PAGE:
National Estimates of the Timing of Sexual Maturation and Racial Differences Among US Children

The Lifespan Health Research Center Departments of Community Health, Pediatrics, and Mathematics and Statistics, Wright State University, School of Medicine, Dayton, Ohio 45420, USA.
PEDIATRICS (Impact Factor: 5.47). 12/2002; 110(5):911-9. DOI: 10.1542/peds.110.5.911
Source: PubMed


To provide clinically meaningful, normative reference data that describe the timing of sexual maturity indicators among a national sample of US children and to determine the degree of racial/ethnic differences in these estimates for each maturity indicator.
Tanner staging assessment of sexual maturity indicators was recorded from 4263 non-Hispanic white, black, and Mexican American girls and boys aged 8.00 to 19.00 years as part of the Third National Health and Nutrition Examination Survey (NHANES III) conducted between 1988 and 1994. NHANES III followed a complex, stratified, multistage probability cluster design. SUDAAN was used to calculate the mean age and standard error for each maturity stage and the proportion of entry into a maturity stage and to incorporate the sampling weight and design effects of the NHANES III complex sampling design. Probit analysis and median age at entry into a maturity stage and its fiducial limits were calculated using SAS 8.2.
Reference data for age at entry for maturity stages are presented in tabular and graphical format. Non-Hispanic black girls had an earlier sexual development for pubic hair and breast development either by median age at entry for a stage or for the mean age for a stage than Mexican American or non-Hispanic white girls. There were few to no significant differences between the Mexican American and non-Hispanic white girls. Non-Hispanic black boys also had earlier median and mean ages for sexual maturity stages than the non-Hispanic white and Mexican American boys.
Non-Hispanic black girls and boys mature early, but US children completed their sexual development at approximately the same ages. The present reference data for the timing of sexual maturation are recommended for the interpretation of assessments of sexual maturity in US children.

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Available from: Christine Schubert, Jun 03, 2014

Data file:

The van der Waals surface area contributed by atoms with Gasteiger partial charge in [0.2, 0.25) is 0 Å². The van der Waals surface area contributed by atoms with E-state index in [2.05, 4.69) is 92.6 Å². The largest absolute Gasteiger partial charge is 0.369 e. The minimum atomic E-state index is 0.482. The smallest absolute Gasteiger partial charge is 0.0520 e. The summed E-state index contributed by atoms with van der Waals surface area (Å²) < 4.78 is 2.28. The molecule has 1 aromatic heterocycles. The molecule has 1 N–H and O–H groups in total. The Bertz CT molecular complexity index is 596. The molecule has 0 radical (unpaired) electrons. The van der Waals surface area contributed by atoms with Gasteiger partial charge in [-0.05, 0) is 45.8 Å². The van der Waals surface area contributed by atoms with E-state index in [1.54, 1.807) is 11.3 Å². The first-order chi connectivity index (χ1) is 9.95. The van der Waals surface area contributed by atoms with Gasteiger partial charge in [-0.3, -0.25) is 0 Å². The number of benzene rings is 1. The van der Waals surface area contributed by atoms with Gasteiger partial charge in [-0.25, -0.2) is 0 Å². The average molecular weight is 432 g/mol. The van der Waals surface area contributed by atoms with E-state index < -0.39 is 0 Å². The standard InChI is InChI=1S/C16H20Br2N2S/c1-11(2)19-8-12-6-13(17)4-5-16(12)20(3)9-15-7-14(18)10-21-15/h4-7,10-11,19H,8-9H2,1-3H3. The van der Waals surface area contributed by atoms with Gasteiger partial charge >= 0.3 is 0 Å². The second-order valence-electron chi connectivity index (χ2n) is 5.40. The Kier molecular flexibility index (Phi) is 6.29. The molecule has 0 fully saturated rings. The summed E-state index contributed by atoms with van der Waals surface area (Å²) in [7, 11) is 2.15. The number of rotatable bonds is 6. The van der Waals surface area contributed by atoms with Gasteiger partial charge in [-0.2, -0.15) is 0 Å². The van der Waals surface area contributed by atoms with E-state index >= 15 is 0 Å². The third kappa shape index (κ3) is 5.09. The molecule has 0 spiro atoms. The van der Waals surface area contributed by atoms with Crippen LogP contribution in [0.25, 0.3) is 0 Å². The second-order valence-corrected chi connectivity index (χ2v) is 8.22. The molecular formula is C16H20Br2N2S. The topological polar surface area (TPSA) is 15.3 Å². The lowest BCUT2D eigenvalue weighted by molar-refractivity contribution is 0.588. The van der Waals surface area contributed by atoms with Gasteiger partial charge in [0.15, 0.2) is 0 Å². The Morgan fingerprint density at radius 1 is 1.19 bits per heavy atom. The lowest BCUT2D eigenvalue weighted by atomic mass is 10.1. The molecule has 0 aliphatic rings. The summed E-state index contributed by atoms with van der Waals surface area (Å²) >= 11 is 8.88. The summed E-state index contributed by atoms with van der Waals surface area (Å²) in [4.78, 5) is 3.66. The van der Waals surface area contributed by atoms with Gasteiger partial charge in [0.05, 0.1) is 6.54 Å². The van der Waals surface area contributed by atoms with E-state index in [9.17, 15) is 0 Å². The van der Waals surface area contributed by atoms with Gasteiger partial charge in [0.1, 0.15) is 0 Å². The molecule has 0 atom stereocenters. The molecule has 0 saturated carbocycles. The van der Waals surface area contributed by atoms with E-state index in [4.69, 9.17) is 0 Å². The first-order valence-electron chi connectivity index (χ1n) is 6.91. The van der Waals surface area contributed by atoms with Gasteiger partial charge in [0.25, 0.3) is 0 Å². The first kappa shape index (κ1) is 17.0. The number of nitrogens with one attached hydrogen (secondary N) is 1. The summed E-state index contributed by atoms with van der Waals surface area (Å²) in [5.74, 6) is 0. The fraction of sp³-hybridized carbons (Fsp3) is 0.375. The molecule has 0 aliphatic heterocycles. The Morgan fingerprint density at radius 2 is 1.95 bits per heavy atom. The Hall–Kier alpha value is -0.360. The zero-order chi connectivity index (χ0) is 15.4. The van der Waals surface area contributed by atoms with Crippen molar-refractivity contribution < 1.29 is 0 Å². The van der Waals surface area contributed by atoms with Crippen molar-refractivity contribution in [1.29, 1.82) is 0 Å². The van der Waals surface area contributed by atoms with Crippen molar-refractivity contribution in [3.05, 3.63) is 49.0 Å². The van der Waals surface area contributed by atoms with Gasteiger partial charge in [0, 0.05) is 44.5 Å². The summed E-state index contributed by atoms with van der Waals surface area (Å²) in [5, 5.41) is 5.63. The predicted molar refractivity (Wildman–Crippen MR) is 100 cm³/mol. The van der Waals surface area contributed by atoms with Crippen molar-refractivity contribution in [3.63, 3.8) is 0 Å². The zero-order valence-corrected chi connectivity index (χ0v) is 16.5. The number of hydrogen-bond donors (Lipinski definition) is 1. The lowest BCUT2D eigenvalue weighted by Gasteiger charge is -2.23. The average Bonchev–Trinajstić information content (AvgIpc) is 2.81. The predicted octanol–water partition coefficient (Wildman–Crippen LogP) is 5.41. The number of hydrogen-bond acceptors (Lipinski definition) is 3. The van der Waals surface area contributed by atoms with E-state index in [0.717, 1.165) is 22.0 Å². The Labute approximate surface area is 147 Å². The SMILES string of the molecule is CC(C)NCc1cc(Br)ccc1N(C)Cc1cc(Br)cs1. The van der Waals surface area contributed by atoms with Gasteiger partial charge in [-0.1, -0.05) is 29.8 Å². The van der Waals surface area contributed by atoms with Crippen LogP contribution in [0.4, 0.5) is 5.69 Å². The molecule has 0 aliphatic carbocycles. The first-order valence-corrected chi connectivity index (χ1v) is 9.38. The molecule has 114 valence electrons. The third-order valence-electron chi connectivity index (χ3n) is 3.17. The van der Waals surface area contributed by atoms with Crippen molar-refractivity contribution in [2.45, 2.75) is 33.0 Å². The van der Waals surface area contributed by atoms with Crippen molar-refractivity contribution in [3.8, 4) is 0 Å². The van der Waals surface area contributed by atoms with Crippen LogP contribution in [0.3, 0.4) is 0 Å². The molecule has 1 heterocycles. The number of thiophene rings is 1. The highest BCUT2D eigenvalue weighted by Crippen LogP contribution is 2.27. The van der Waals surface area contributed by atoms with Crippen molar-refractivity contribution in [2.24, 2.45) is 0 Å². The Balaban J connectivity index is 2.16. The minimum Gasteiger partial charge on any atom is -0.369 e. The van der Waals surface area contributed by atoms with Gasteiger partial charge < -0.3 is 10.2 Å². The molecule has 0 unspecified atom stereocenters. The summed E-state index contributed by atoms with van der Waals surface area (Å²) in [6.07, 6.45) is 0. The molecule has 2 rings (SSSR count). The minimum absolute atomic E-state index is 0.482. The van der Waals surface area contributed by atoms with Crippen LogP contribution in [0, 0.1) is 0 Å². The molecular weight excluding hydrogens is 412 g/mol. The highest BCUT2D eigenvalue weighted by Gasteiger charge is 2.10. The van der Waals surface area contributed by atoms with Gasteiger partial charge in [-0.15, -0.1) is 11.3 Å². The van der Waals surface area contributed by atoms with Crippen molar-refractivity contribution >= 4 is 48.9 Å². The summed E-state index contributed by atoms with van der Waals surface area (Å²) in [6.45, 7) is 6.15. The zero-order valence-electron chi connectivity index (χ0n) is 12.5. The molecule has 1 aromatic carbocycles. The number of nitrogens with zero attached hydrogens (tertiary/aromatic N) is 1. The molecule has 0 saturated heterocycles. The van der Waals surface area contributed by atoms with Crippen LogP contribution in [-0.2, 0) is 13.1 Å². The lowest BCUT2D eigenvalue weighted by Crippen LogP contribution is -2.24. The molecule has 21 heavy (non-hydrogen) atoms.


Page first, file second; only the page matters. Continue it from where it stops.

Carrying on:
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    • "Although expectations regarding the frequency and nature of sexualized behaviors change between childhood and adolescence , the line between childhood and adolescence is variable. For example, although the age at which children cross into adolescence is commonly marked by the onset of puberty, this age is variable across racial groups (Sun et al., 2002), and has decreased over time (Addo, Miller, Lee, Hediger, & Himes, 2014). Despite the prevalence of sexualized behaviors in childhood and adolescence, the research regarding NSB in children is relatively limited, and variations in the operationalization of NSB are common. "
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    • "narrow age range near the onset of puberty at time one assessment: 10–12 years in girls (mean 5 11.83 6 0.73) and 12–14 years in boys (mean 5 12.89 6 0.66). The asymmetry in ages was chosen because girls typically begin displaying physical pubertal characteristics earlier than boys [Herman-Giddens et al., 2012; Marshall and Tanner, 1969; Marshall and Tanner, 1970; Sun et al., 2002]. Neuroimaging data and pubertal maturation indices were collected again approximately 2 years later. "
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    ABSTRACT: It has been postulated that pubertal hormones may drive some neuroanatomical changes during adolescence, and may do so differently in girls and boys. Here, we use growth curve modeling to directly assess how sex hormones [testosterone (T) and estradiol (E2 )] relate to changes in subcortical brain volumes utilizing a longitudinal design. 126 adolescents (63 girls), ages 10 to 14, were imaged and restudied ∼2 years later. We show, for the first time, that best-fit growth models are distinctly different when using hormones as compared to a physical proxy of pubertal maturation (Tanner Stage) or age, to predict brain development. Like Tanner Stage, T and E2 predicted white matter and right amygdala growth across adolescence in both sexes, independent of age. Tanner Stage also explained decreases in both gray matter and caudate volumes, whereas E2 explained only gray matter decreases and T explained only caudate volume decreases. No pubertal measures were related to hippocampus development. Although specificity was seen, sex hormones had strikingly similar relationships with white matter, gray matter, right amygdala, and bilateral caudate volumes, with larger changes in brain volume seen at early pubertal maturation (as indexed by lower hormone levels), followed by less robust, or even reversals in growth, by late puberty. These novel longitudinal findings on the relationship between hormones and brain volume change represent crucial first steps toward understanding which aspects of puberty influence neurodevelopment. Hum Brain Mapp, 2014. © 2014 Wiley Periodicals, Inc.
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    • "Pubertal status is influenced by ethnicity: African American boys and girls begin puberty before White boys and girls whether assessed by stage of breasts/genitals or pubic hair (Sun et al., 2002). Overweight and obesity are more prevalent among African American girls (41.3%) and boys (36.9%) compared to White youth (27.9%) (Ogden et al., 2012). "

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